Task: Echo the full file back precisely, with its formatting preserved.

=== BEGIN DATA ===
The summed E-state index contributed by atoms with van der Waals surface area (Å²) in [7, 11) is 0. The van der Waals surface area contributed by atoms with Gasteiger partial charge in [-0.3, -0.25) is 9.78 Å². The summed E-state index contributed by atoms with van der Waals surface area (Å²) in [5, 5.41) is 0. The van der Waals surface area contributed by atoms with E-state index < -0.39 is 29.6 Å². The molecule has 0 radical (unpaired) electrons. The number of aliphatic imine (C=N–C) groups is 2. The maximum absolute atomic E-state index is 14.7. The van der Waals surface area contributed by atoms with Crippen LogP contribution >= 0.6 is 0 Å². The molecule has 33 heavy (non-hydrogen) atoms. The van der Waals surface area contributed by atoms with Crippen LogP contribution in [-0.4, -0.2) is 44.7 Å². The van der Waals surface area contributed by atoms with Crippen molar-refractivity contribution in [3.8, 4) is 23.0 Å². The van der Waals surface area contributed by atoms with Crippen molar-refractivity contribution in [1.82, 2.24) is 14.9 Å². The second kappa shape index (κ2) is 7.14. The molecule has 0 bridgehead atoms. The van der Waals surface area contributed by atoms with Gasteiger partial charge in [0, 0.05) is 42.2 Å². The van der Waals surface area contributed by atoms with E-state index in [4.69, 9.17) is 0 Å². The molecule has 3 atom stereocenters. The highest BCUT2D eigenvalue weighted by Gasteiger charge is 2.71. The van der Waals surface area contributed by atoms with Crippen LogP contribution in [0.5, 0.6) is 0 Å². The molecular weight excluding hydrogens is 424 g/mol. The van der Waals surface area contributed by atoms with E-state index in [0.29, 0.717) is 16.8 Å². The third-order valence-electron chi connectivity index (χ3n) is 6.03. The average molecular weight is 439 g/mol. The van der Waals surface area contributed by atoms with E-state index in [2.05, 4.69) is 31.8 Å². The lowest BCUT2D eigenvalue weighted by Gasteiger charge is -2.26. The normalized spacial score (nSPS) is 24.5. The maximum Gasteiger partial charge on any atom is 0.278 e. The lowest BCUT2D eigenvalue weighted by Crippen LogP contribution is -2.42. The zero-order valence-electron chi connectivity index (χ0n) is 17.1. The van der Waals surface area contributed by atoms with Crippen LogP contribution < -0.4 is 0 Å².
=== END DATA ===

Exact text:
The summed E-state index contributed by atoms with van der Waals surface area (Å²) in [7, 11) is 0. The van der Waals surface area contributed by atoms with Gasteiger partial charge in [-0.3, -0.25) is 9.78 Å². The summed E-state index contributed by atoms with van der Waals surface area (Å²) in [5, 5.41) is 0. The van der Waals surface area contributed by atoms with E-state index < -0.39 is 29.6 Å². The molecule has 0 radical (unpaired) electrons. The number of aliphatic imine (C=N–C) groups is 2. The maximum absolute atomic E-state index is 14.7. The van der Waals surface area contributed by atoms with Crippen LogP contribution >= 0.6 is 0 Å². The molecule has 33 heavy (non-hydrogen) atoms. The van der Waals surface area contributed by atoms with Crippen LogP contribution in [-0.4, -0.2) is 44.7 Å². The van der Waals surface area contributed by atoms with Crippen molar-refractivity contribution in [3.8, 4) is 23.0 Å². The van der Waals surface area contributed by atoms with Crippen molar-refractivity contribution in [1.82, 2.24) is 14.9 Å². The second kappa shape index (κ2) is 7.14. The molecule has 0 bridgehead atoms. The van der Waals surface area contributed by atoms with Gasteiger partial charge in [0, 0.05) is 42.2 Å². The van der Waals surface area contributed by atoms with E-state index in [4.69, 9.17) is 0 Å². The molecule has 3 atom stereocenters. The highest BCUT2D eigenvalue weighted by Gasteiger charge is 2.71. The van der Waals surface area contributed by atoms with Crippen LogP contribution in [0.5, 0.6) is 0 Å². The molecular weight excluding hydrogens is 424 g/mol. The van der Waals surface area contributed by atoms with E-state index in [0.29, 0.717) is 16.8 Å². The third-order valence-electron chi connectivity index (χ3n) is 6.03. The average molecular weight is 439 g/mol. The van der Waals surface area contributed by atoms with E-state index in [2.05, 4.69) is 31.8 Å². The lowest BCUT2D eigenvalue weighted by Gasteiger charge is -2.26. The normalized spacial score (nSPS) is 24.5. The maximum Gasteiger partial charge on any atom is 0.278 e. The lowest BCUT2D eigenvalue weighted by Crippen LogP contribution is -2.42. The zero-order valence-electron chi connectivity index (χ0n) is 17.1. The van der Waals surface area contributed by atoms with Crippen LogP contribution < -0.4 is 0 Å².